The UN’s spending increased in 2020, with at least $2.1 billion, or 11 percent, going to COVID-19-related goods and services. The UN’s annual procurement report – based on public data on 36,594 contracts – shows that purchasing of PPE and other COVID-19 supplies pushed up spending by UNICEF and the UN Development Programme, while WHO’s buying almost doubled, to $1.7 billion. Overall, health-related purchasing represents the largest slice of the UN’s $22.3 billion outgoings. But that’s not new. Three pharmaceutical companies top the list of suppliers by value: GlaxoSmithKline, Pfizer, and the Serum Institute of India. These firms were already major suppliers of childhood vaccinations, and the purchase of COVID-19 vaccines in 2021 will likely see pharmaceutical firms top the list again in 2021. The pandemic did reduce some UN spending: Travel and accommodation went down by nearly half, to $668 million.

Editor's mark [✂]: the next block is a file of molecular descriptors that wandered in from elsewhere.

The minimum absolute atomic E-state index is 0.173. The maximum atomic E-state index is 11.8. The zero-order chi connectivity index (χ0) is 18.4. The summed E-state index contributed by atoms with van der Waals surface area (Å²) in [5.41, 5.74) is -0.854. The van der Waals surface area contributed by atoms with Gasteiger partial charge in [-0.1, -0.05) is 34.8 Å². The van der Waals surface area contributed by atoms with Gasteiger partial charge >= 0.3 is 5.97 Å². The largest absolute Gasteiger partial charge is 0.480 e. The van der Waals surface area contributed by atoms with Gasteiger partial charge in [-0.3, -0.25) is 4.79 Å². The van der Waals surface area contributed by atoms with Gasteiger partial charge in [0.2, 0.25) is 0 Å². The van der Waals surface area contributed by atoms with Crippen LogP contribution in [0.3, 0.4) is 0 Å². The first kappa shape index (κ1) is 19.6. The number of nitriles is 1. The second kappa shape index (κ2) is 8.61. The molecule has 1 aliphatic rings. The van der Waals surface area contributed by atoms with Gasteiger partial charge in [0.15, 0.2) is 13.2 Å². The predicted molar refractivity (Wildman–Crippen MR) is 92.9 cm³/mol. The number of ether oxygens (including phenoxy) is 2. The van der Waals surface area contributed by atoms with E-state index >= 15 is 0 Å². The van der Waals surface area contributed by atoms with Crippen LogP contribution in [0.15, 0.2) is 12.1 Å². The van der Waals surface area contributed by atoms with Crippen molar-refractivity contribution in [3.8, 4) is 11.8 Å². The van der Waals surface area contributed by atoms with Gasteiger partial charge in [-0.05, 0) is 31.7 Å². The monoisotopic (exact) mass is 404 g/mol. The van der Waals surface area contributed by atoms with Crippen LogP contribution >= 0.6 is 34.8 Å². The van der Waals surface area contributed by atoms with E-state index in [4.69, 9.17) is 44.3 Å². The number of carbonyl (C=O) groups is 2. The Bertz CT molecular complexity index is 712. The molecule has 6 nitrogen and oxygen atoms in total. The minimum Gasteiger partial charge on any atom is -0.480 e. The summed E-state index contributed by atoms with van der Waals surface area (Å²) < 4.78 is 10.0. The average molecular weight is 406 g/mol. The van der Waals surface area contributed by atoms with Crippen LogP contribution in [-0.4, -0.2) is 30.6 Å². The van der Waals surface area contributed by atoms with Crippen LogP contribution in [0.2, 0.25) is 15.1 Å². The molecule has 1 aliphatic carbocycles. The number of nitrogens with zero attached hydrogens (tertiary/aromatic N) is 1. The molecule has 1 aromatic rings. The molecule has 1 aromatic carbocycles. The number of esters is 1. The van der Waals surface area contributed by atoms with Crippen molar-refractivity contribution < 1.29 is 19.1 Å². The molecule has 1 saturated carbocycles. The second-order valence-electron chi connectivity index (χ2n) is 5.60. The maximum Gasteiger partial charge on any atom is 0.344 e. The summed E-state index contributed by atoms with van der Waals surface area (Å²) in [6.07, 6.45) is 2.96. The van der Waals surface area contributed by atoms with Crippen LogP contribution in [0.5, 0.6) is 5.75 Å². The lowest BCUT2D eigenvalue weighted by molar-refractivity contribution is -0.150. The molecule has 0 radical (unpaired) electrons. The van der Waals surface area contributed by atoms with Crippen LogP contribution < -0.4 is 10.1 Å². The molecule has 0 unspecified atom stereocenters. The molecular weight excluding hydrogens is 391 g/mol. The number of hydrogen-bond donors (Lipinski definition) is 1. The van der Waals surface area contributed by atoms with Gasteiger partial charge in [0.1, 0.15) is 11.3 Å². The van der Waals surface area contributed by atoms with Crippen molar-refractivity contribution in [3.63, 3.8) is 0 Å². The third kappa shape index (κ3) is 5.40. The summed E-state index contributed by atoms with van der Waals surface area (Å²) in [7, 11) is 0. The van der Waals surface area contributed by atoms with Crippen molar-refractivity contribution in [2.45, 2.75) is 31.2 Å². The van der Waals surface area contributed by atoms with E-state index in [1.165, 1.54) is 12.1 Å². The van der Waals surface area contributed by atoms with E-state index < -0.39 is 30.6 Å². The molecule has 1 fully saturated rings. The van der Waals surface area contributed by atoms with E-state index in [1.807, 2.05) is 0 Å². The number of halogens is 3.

Share this article

Help make quality journalism about crises possible

The New Humanitarian is an independent, non-profit newsroom founded in 1995. We deliver quality, reliable journalism about crises and big issues impacting the world today. Our reporting on humanitarian aid has uncovered sex scandals, scams, data breaches, corruption, and much more.

 

Our readers trust us to hold power in the multi-billion-dollar aid sector accountable and to amplify the voices of those impacted by crises. We’re on the ground, reporting from the front lines, to bring you the inside story. 

 

We keep our journalism free – no paywalls – thanks to the support of donors and readers like you who believe we need more independent journalism in the world. Your contribution means we can continue delivering award-winning journalism about crises.

Become a member of The New Humanitarian today

Become a member of The New Humanitarian

Support our journalism and become more involved in our community. Help us deliver informative, accessible, independent journalism that you can trust and provides accountability to the millions of people affected by crises worldwide.

Join